WASHINGTON – After months of negotiations, the House is poised to vote Friday on two major aspects of President Joe Biden’s agenda: a $1.2 bipartisan infrastructure deal and a multi-trillion social services package with money for free preschool, tools to fight climate change and expanded hearing benefits for seniors.
A senior Democratic aide told USA TODAY the House will vote on both pieces of legislation and that congressional leaders who have been working to get enough support for the plans are feeling confident in their passage.
Democrats in the House were negotiating late into the night Thursday on the $1.85 trillion budget bill, which the administration calls the Build Back Better plan. The bill funds several progressive priorities like universal preschool, child care subsidies, eldercare, climate investments and housing.
The Senate passed the bipartisan infrastructure bill – which is aimed at improving the nation’s highways, broadband internet and airports – in August. If it passes the House Friday, it will be sent to Biden’s desk to be signed into law.
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The infrastructure legislation has been bottlenecked by negotiations over Biden’s larger budget proposal. House progressives held up votes on the infrastructure bill twice, worried they’d lose their leverage with negotiating the larger package if moderates scored a victory first by passing the infrastructure bill.
Biden originally pitched a $3.5 trillion budget bill, but the president and progressives had to scale back the budget spending bill to appease moderate Senate Democrats Kyrsten Sinema of Arizona and Joe Manchin of West Virginia. However, the two senators have not publicly supported the proposal the House expects to take up Friday, suggesting possible changes in the legislation should it pass the House and go to the Senate.
Analysis says Biden’s spending plan is unlikely to add to deficitThe nonpartisan Joint Committee on Taxation released its initial analysis of Democrats’ spending bill the House aims to vote on Friday, finding it would raise $1.48 trillion in revenue over a decade.
It also said President Joe Biden’s plan would be unlikely to add to the deficit long term.
But a group of Democratic House moderates want a Congressional Budget Office score to be released on the legislation before they vote on it Friday. That score would similarly analyze the effect the legislation might have on revenue.
The group includes at least Reps. Jared Golden of Maine, Josh Gottheimer of New Jersey, and Stephanie Murphy of Florida. Golden told reporters Friday that without a CBO score, he would vote against the bill. Gottheimer and Murphy echoed those sentiments Thursday.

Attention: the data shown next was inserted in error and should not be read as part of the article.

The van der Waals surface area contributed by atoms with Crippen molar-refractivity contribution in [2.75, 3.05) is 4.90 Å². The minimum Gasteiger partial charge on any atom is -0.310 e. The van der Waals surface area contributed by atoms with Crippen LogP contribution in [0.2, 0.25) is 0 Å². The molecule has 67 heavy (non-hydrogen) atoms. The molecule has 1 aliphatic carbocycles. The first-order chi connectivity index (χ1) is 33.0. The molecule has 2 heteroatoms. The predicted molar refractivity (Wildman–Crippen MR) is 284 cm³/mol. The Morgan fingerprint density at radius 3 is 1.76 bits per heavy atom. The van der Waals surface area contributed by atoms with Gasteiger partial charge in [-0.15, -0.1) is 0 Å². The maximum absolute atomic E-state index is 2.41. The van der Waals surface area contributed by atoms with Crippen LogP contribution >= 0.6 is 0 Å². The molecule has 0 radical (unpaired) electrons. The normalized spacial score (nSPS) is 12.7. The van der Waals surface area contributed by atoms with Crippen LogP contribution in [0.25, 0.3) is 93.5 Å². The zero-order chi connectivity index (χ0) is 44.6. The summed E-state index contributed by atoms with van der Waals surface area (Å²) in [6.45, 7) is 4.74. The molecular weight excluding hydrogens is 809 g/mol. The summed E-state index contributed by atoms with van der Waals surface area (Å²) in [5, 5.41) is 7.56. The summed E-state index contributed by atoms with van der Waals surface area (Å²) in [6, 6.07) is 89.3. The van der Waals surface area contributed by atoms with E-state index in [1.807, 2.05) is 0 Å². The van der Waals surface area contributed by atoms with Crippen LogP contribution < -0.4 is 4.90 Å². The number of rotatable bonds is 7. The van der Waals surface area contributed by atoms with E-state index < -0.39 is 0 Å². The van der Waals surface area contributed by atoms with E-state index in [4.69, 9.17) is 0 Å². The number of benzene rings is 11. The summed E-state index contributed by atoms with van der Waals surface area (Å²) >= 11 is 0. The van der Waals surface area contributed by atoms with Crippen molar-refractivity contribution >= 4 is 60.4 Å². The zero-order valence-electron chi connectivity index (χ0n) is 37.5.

A House Democratic aide familiar with the process told USA TODAY a CBO score is weeks away.
– Savannah Behrmann
What’s in the Build Back Better bill?: A look at climate provisionsDemocrats have touted the climate provisions in their budget spending bill they’re pushing to pass in the House Friday. The proposal includes $320 billion to expand tax credits over the next decade for utility and residential clean energy, clean passenger and commercial vehicles, and clean energy manufacturing.
It also includes $105 billion in “resilience” programs to ward off and prepare for extreme weather events such as wildfires and hurricanes made worse by climate change. And it creates a Civilian Climate Corps designed to deploy a force of young workers to help communities address the threat of climate change.
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Some climate aspects in Biden’s original proposal were taken out to appease some moderates, including a $150 billion program that would have required electricity suppliers that do not transition fast enough to clean energy (4% increase per year) to pay a penalty.
The vote on the legislation, which has some of the most aggressive climate initiatives in modern history, would come just days after President Joe Biden emerged from the United Nations’ COP26 climate summit in Scotland, where he touted the proposal as “the most significant investment to deal with the climate crisis that any advanced nation has made, ever.”
– Savannah Behrmann